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Eat & Drink » Drink

Helles Yes!

The German Helles invades breweries in SLC.

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MIKE RIEDEL
  • Mike Riedel

We are well into Oktoberfest season, and there are plenty of traditional beers hitting draft handles all over the state. One of the more popular lagers you'll see when you're out and about is the German Helles. "Helles" means "pale in color," and it tends to have a fuller body than the typical pilsner. I have three to tell you about this week, and there are many more out there waiting to be tried.

Bewilder - Oktoberfest: Pours a very clear, straw-gold color with a big, dense, long-lasting white head (rather Pils-like, actually). Big bready malts up front with mellow, spicy, even slightly citrusy hops.

The same big, bready, mildly sweet malts emerge up front in the taste, seeming to linger then blend quickly into spicy hops ... and then they're gone The breadiness lingers in the aftertaste, while the citrus character and some mild bitterness make themselves apparent in the finish, but that's it. It's really a rather smooth, easy drink with no bells or whistles. Mouthfeel is soft and smooth to lightly crisp, with a dry finish and light body.

Overall: Very easy to slug down—sort of a cross between a German Pils and Bavarian Helles. The breadiness is delicious upfront, with medium hop bitterness in the finish that makes you think "Pilsner," but either way, this is a pretty satisfying beer for anytime drinking.

Hopkins - Munich Helles: Pours a light gold color. It's unfiltered, which gives it a nice authentic look. The head is white and bubbly, retaining around the circumference of the glass, and has good staying power. The nose is bready and malty, but there's a grassy or hoppy (not sure) bitterness that shows itself somewhere in there. It smells like the forests of Bavaria.

The taste is almost exactly like the nose: malty and on the bold side up front, then fresh floral hops come to balance in the middle, and the finish is dry and (as another patron commented) "woody." The mouthfeel is on the full-bodied side of the lager spectrum, perhaps medium overall; carbonation is high, but not excessively. Very smooth, and the yeast hangs out on the tongue for just a little while. You could safely chug this beer if you wanted, but it's so good that I wouldn't do that.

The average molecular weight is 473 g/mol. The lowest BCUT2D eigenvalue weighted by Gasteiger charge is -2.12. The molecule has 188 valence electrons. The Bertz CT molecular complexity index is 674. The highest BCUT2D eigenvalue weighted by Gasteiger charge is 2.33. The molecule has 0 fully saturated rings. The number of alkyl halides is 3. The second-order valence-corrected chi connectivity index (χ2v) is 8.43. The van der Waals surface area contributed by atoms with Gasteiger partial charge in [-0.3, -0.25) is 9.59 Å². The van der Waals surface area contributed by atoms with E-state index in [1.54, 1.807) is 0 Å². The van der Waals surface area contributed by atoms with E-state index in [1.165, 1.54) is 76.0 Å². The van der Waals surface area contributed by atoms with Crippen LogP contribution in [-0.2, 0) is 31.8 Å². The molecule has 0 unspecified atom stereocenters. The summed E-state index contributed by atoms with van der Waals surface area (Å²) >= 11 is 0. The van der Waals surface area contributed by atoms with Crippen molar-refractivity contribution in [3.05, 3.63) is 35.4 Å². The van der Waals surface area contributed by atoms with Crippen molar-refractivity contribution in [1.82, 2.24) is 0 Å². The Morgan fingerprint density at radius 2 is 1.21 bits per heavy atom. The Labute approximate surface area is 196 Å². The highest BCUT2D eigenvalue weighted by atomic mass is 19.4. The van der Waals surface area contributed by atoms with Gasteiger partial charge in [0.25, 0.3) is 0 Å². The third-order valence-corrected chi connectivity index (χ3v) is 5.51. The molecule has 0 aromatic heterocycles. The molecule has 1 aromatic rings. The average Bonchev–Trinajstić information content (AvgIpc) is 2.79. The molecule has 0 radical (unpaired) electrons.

Overall: A really great beer here. Had I been blindfolded, I would have easily identified this as a Helles just by the aroma alone. Worth stopping by for a pint, for sure.

Uinta - Westside Special Helles: Poured from draft into a shaker glass, it looks pale yellow and clear, the active carbonation feeding a white head that thins out. It looks great, but I wish it was in a pilsner glass or a mug (that's on me). Smell is bready malt, crackers, some herbal hops—a pretty subtle aroma, but quite enticing.

Taste starts with sweet and malty bread and crackers, while the middle sees some bitterness enter in. Hops pop up, earthy and herbal, providing solid balance with the sweetness. The finish has some bitterness as the hops continue their work, but the beer cleans up nicely in the end. Feel is medium-bodied, with scrubbing carbonation that feels lively all through the sip.

Overall: This is an excellent, excellent beer—easy to drink, but with enough flavor to keep you thinking about what you're experiencing as you sip. I can't wait for the next one.

European lagers are starting to come back into vogue after many decades of hoppy ales dominating the hearts of craft beer lovers. Once you have that perfect lager at the right time, that lightbulb will go off above your head and you'll exclaim, "I get it!" You'll find all of these on draft and available to go in growlers and crowlers at their respective brewhouse pubs. As always, cheers!

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